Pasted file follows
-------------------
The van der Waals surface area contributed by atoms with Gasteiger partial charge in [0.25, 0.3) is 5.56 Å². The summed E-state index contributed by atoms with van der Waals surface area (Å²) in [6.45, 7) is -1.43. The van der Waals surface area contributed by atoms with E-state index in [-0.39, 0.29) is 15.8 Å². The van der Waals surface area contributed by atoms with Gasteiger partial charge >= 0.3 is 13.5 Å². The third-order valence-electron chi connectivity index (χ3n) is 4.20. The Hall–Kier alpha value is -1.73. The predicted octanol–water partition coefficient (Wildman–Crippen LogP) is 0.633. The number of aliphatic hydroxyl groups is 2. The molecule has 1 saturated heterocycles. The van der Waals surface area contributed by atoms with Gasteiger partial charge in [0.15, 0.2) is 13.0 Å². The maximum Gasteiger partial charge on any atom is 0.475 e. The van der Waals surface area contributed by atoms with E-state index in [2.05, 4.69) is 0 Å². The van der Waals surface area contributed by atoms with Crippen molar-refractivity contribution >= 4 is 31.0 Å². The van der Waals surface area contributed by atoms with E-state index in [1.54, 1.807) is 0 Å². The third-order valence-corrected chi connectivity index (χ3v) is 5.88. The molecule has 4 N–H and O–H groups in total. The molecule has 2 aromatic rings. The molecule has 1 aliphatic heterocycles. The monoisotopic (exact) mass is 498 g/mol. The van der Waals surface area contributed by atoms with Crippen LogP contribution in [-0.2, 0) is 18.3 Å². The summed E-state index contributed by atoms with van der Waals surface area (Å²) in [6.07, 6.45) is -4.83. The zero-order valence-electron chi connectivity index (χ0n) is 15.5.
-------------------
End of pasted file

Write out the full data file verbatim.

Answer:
The van der Waals surface area contributed by atoms with Gasteiger partial charge in [0.25, 0.3) is 5.56 Å². The summed E-state index contributed by atoms with van der Waals surface area (Å²) in [6.45, 7) is -1.43. The van der Waals surface area contributed by atoms with E-state index in [-0.39, 0.29) is 15.8 Å². The van der Waals surface area contributed by atoms with Gasteiger partial charge >= 0.3 is 13.5 Å². The third-order valence-electron chi connectivity index (χ3n) is 4.20. The Hall–Kier alpha value is -1.73. The predicted octanol–water partition coefficient (Wildman–Crippen LogP) is 0.633. The number of aliphatic hydroxyl groups is 2. The molecule has 1 saturated heterocycles. The van der Waals surface area contributed by atoms with Gasteiger partial charge in [0.15, 0.2) is 13.0 Å². The maximum Gasteiger partial charge on any atom is 0.475 e. The van der Waals surface area contributed by atoms with E-state index in [2.05, 4.69) is 0 Å². The van der Waals surface area contributed by atoms with Crippen molar-refractivity contribution >= 4 is 31.0 Å². The van der Waals surface area contributed by atoms with E-state index in [1.54, 1.807) is 0 Å². The third-order valence-corrected chi connectivity index (χ3v) is 5.88. The molecule has 4 N–H and O–H groups in total. The molecule has 2 aromatic rings. The molecule has 1 aliphatic heterocycles. The monoisotopic (exact) mass is 498 g/mol. The van der Waals surface area contributed by atoms with Crippen LogP contribution in [-0.2, 0) is 18.3 Å². The summed E-state index contributed by atoms with van der Waals surface area (Å²) in [6.07, 6.45) is -4.83. The zero-order valence-electron chi connectivity index (χ0n) is 15.5.